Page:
Food Waste and Solutions for Combating the Crisis

By Julia Iannuzzi ’21

Food waste is a dynamic and complex issue. The issue of food waste ranges from personal to industrial; therefore, there are many contributing factors, such as purchasing preferences, retail standards, excess production, cost, convenience, and more. According to the EPA, food waste is defined as “food such as plate waste (i.e., food that has been served but not eaten), spoiled food, or peels and rinds considered inedible that is sent to feed animals, to be composted or anaerobically digested, or to be landfilled or combusted with energy recovery.”

Food waste affects all three realms of sustainability: environmental, economic, and social. Food waste directly contributes to climate change because decaying food waste in landfills releases methane, a potent greenhouse gas. Methane is released via the anaerobic decomposition of organic material. Food waste also contributes to food scarcity and economic difficulties, because a lot of the wasted food and wasted resources used to produce the food could have been reallocated to those suffering from food insecurity. The global cost of food wastage, according to the Food and Agriculture Organization of the United Nations (FAO 2014), is $2.6 trillion per year. This cost is attributed to the wasted labor and resources that go into the food production process, as well as the value of the wasted food itself. In the United States alone, $408 billion worth of food goes uneaten (ReFED). As of 2018, 12.9% of Maine’s population lives with food insecurity, so it is fair to say that the state is acutely affected by the hardships of food waste (Feeding America, 2018). Nationwide, one in six Americans is impacted by food insecurity and this issue has been increasingly prevalent since the COVID-19 pandemic began (ReFED). While food waste disposal is costly, management techniques for reducing or recovering wasted food offer solutions that save money. Even non-consumable food scraps, such as banana peels, can be composted, which is a cheaper solution than traditional landfill management. The issue of food waste is more urgent and more complicated now than ever before.

Minimizing food waste is a climate change mitigation strategy that helps reduce harmful greenhouse gases. Fortunately, there are myriad solutions to combat this global problem. It is important to understand the science behind the issue before tackling the solutions. The global food supply chain alone accounts for ~26% of global greenhouse gas emissions, and a quarter of those emissions are due to food waste. Therefore, roughly 6.5% of global emissions are a result of food waste worldwide (Poore & Nemecek 2018). In the United States, food waste accounts for 4% of greenhouse gas emissions (ReFED). The food waste “ends up rotting in landfills where organic matter accounts for 16 percent of U.S. methane emissions” (EPA). Methane is a major contributor to global warming. As a greenhouse gas, it is 84 times more potent than carbon dioxide over a 20-year period, and its atmospheric concentration has increased dramatically in recent decades. Because of the potent global warming potential of methane, reduction of its emissions into the atmosphere is a major priority in our battle against climate change. Although food waste is a worldwide, systemic issue, it is important to recognize that solutions can be as accessible as in our own backyards.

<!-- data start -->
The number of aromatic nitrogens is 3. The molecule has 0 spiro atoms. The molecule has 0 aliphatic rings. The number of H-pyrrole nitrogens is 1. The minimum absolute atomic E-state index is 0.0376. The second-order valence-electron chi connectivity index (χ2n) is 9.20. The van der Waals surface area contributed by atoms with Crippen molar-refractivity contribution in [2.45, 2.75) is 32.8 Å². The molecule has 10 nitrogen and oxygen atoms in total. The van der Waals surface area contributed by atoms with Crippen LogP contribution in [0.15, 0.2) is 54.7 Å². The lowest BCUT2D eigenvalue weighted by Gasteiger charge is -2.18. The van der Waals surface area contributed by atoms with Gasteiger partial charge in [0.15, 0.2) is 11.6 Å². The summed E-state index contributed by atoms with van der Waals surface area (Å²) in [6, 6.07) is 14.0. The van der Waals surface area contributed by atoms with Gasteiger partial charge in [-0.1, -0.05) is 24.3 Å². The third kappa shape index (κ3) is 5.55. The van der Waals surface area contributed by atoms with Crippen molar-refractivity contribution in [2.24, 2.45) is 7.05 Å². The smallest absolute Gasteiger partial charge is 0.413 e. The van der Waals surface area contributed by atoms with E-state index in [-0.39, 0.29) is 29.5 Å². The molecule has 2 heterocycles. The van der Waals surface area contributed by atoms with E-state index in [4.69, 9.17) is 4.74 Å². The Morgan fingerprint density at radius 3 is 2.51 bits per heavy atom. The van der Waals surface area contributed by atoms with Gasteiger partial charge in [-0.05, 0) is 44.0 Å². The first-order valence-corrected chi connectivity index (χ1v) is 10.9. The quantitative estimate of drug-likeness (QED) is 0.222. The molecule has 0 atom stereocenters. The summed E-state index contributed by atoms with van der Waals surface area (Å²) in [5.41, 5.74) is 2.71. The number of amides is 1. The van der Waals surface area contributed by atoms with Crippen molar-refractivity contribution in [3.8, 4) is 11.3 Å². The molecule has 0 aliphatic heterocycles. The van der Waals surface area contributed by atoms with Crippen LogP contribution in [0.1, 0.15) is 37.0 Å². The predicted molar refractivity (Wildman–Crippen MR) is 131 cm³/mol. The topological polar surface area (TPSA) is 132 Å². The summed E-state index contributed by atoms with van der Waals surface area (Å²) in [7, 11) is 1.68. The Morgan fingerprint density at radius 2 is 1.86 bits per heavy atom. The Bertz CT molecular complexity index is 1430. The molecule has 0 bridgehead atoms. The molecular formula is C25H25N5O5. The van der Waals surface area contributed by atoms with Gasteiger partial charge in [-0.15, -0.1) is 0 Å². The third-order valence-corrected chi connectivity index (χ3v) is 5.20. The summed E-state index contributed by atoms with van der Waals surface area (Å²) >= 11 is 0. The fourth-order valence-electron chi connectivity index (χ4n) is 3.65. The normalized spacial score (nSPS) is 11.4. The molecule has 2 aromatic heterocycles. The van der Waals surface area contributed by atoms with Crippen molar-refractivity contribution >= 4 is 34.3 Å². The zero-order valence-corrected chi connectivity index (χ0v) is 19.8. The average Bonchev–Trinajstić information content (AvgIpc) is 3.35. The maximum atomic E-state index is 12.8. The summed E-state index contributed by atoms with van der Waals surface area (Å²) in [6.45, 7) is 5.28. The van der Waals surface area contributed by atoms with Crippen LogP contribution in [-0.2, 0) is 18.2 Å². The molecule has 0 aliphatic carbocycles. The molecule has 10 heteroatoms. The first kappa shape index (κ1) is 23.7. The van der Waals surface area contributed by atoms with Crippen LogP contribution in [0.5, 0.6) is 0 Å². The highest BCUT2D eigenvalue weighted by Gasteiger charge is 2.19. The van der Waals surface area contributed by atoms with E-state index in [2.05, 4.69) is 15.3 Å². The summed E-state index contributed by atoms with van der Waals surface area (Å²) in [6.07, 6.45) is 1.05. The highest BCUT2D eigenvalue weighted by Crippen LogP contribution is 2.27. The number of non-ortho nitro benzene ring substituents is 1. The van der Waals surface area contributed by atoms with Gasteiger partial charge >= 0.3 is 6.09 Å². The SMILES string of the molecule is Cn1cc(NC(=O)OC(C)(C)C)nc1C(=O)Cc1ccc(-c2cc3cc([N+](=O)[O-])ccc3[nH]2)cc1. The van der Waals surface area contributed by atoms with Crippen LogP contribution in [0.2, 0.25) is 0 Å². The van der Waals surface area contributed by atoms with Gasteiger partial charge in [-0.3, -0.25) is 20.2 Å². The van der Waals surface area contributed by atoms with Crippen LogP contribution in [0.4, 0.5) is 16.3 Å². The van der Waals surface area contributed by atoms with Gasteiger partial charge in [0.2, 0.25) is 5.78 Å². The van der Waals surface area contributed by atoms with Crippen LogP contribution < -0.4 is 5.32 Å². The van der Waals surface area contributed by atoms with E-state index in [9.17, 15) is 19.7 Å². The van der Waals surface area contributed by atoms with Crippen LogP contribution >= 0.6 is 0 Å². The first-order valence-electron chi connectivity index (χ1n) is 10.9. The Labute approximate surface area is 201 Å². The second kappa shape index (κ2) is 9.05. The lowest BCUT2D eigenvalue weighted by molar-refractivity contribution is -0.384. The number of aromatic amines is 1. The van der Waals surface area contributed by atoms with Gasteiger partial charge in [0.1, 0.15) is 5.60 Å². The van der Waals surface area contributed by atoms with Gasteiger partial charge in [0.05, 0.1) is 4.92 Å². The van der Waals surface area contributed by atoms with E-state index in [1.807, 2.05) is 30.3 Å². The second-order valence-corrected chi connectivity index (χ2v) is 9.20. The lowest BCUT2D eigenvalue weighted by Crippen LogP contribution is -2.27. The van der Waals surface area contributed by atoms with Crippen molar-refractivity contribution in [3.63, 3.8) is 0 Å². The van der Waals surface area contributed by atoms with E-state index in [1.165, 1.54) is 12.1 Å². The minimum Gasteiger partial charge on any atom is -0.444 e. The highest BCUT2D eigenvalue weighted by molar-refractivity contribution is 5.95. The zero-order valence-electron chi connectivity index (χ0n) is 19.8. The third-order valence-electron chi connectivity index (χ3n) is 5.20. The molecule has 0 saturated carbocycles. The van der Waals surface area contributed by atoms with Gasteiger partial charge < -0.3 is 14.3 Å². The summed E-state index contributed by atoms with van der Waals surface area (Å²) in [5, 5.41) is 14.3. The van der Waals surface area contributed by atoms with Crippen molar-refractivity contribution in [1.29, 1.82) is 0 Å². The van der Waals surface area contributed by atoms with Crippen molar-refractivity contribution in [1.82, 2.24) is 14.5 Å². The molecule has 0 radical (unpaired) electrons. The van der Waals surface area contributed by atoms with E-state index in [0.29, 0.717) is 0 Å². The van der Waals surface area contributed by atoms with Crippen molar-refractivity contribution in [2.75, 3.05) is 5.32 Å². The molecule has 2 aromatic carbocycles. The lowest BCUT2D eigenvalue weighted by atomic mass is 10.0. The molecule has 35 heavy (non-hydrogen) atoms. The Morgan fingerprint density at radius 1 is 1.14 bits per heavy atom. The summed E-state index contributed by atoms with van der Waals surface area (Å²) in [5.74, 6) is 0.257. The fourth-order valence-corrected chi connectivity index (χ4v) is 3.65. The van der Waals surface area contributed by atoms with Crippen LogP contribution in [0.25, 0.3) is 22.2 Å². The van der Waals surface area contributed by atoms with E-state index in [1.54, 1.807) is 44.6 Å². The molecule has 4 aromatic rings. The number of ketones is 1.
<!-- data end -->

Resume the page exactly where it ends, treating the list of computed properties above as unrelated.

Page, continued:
Triple bottom line solutions to the issue will be discussed through the framework of the Mitchell Center team project, “Food Waste Management: Empowering Maine Businesses Towards Sustainability.” The primary investigator for this project is Susanne Lee, a former Executive-in-Residence at the Maine Business School and now a Faculty Fellow at the Mitchell Center for Sustainable Solutions. Prior to joining the Mitchell Center, Lee taught an introductory course on business management and was fascinated by the course’s final topic, which was sustainable business and marketing. Prior to this, she had never put much thought into the crossover between sustainability and business. Upon first teaching this topic, Lee was inspired by Patagonia’s sustainability efforts, and she noticed that students were more engaged with this material compared to other course material. She claims, “It was the best response I got from the students all [year].” This is when Lee discovered her passion for sustainability.

Since 2019, Lee has been working on a project with the Mitchell Center that focuses on solving the issue of food waste. She combines her years of experience within the business realm with her newfound interest in the world of sustainability. Mitchell Center faculty suggested that she begin working on this project to end food waste in Maine, and she hasn’t looked back. “I really feel the most worthwhile use of my time and talents is to be in this sustainability area of business” (Lee).

The Mitchell Center project, “Food Waste Management: Empowering Maine Businesses Towards Sustainability,” takes the ‘triple bottom line’ approach, in which businesses are encouraged to equally prioritize their monetary profits with their environmental and social responsibilities. This ideology is woven throughout the solutions offered to stakeholders within the project. The proposed solutions also follow the principles of reduction, recovery, and recycling as shown in the Maine Food Recovery Hierarchy, included below.